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Sardinian architecture and design firm MASK Architects has designed what it claims is the world’s first steel 3D printed collection of modular houses in the city of Orani, Sardinia.

Named “Madre Natura” or “Mother Nature”, the project will be constructed using a novel steel 3D printed ‘exoskeleton’ construction system called EXOSTEEL, which leverages technology from Dutch 3D printing technology provider MX3D and a robotic arm from automation corporation KUKA.

With the first design step of the project complete, MASK Architects is searching for an investor to bring the project to fruition and a mutual agreement is in the works with MX3D for the companies’ joint participation in the build.

Render of the 3D printed houses within the Madre Natura development. Image via MASK Architects.
Render of the 3D printed houses within the Madre Natura development. Image via MASK Architects.

The “Madre Natura” concept

MASK Architects drew inspiration from Italian sculptor Costantino Nivola and his famous “La Madre” sculpture for the design of their Madre Natura habitat. The project will see the sustainable construction of a modular-style housing development set within Orani’s sloping mountainside. 

Madre Natura will be situated near the Nivola Museum, and will become a “living landmark” integrated harmoniously with its surroundings. The design studio envisages the cluster of homes to function as a housing development for the local community, eventually forming a small village.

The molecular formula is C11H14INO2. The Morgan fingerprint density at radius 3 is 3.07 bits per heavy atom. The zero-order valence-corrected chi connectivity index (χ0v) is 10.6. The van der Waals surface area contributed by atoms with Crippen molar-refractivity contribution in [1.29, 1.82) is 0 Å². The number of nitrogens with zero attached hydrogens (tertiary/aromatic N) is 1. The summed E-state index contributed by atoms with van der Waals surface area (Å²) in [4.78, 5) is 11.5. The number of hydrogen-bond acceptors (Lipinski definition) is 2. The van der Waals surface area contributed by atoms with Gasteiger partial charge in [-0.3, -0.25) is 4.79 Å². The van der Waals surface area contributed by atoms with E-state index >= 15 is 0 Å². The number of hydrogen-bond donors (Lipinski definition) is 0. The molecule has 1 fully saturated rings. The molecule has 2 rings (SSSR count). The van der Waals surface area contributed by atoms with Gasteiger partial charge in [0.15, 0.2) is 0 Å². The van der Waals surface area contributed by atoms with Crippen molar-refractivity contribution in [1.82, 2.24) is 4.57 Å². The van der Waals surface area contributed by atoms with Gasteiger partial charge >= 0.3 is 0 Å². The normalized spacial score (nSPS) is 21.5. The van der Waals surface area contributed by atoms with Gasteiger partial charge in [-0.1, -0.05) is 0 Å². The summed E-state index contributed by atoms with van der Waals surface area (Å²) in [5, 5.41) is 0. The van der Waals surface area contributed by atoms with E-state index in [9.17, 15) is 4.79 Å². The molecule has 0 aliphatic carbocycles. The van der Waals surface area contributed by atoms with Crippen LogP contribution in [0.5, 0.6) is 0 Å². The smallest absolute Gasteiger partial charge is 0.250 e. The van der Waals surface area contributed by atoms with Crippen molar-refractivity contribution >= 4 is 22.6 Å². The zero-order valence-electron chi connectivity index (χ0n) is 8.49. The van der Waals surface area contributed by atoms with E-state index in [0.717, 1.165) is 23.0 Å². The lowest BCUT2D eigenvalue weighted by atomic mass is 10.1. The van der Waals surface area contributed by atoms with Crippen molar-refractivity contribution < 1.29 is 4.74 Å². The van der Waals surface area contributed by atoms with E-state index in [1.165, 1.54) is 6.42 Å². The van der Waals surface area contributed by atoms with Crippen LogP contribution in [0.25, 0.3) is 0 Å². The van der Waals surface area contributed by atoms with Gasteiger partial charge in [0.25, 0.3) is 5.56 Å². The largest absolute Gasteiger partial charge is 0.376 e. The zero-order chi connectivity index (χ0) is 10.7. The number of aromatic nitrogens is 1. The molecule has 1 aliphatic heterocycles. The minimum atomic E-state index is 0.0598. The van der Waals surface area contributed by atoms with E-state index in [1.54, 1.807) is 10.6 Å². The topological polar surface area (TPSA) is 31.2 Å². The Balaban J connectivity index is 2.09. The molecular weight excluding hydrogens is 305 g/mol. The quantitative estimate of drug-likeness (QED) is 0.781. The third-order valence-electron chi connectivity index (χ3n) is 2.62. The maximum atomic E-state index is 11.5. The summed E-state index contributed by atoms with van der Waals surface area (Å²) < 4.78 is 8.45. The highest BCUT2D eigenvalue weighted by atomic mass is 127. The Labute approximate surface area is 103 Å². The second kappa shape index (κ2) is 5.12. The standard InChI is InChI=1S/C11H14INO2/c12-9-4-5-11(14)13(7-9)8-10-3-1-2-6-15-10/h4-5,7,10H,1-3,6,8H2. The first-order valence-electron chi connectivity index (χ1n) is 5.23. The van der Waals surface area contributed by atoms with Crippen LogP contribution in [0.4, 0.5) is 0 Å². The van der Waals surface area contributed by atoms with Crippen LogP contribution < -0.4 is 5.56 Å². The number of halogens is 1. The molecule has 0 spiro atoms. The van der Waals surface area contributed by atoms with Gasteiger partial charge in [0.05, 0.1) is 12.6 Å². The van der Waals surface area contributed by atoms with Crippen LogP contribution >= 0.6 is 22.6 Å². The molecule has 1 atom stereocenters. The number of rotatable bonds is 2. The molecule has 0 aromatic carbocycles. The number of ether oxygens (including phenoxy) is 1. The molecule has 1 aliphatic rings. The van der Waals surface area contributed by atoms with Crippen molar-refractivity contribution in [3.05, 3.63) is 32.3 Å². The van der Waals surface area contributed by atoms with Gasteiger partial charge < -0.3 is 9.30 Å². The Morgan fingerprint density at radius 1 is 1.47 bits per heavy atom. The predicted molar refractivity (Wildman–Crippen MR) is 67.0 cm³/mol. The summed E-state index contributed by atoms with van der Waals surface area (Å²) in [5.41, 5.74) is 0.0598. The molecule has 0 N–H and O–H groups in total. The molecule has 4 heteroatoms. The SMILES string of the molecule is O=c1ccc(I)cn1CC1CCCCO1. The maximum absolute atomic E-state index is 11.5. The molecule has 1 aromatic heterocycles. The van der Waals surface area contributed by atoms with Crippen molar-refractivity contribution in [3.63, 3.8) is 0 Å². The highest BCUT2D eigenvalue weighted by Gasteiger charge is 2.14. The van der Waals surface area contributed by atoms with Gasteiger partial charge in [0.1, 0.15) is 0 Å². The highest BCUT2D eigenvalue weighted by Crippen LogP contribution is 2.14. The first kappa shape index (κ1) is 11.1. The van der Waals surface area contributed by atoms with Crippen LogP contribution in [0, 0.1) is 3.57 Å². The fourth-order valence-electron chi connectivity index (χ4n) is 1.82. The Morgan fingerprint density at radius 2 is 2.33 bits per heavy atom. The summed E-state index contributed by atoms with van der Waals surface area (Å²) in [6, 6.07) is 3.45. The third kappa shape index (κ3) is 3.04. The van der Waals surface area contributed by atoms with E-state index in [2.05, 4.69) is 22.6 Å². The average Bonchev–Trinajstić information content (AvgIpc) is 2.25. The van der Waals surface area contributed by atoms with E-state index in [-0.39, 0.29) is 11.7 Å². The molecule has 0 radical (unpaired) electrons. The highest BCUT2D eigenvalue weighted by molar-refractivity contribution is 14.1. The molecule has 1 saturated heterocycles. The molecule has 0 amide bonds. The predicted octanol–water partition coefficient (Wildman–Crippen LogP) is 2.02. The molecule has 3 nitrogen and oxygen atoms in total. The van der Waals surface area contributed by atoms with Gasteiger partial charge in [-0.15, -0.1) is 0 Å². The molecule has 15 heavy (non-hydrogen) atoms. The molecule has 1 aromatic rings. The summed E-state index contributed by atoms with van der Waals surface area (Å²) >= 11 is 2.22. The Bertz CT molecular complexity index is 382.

The development will consist of multiple heart-shaped white houses with central “energy towers” that mimic the head of Nivola’s La Madre sculpture. Each building will be designed to be entirely self-sustaining and capable of withstanding Sardinia’s natural climate and weather conditions. The houses will be constructed with built-in voids that guide Sardinia’s high winds through each building towards the development’s communal wind turbine, which will deliver power to the homes. 

Each home will also feature individual energy conduits covered in solar panels that will harvest solar energy to generate power for the homes. The main centered energy tower that houses all the systems will be constructed using the EXOSTEEL steel robotic 3D printing technology. 

Render of what the Madre Natura development could look like once built. Image via MASK Architects.
Render of what the Madre Natura development could look like once built. Image via MASK Architects.

The EXOSTEEL exoskeleton

Once the project moves from design concept to physical construction, MASK Architects plans to build the homes by inserting a hollow central column one third of the building’s height into the ground, which will be reinforced by wooden beams that support the home’s three floors. Each floor will be divided and supported by facades made up of panels that mimic the organic shape of the house. 

Each home will be fabricated using the EXOSTEEL steel 3D printing exoskeleton construction system, which leverages MX3D’s 3D printing technology and KUKA’s robotic arm.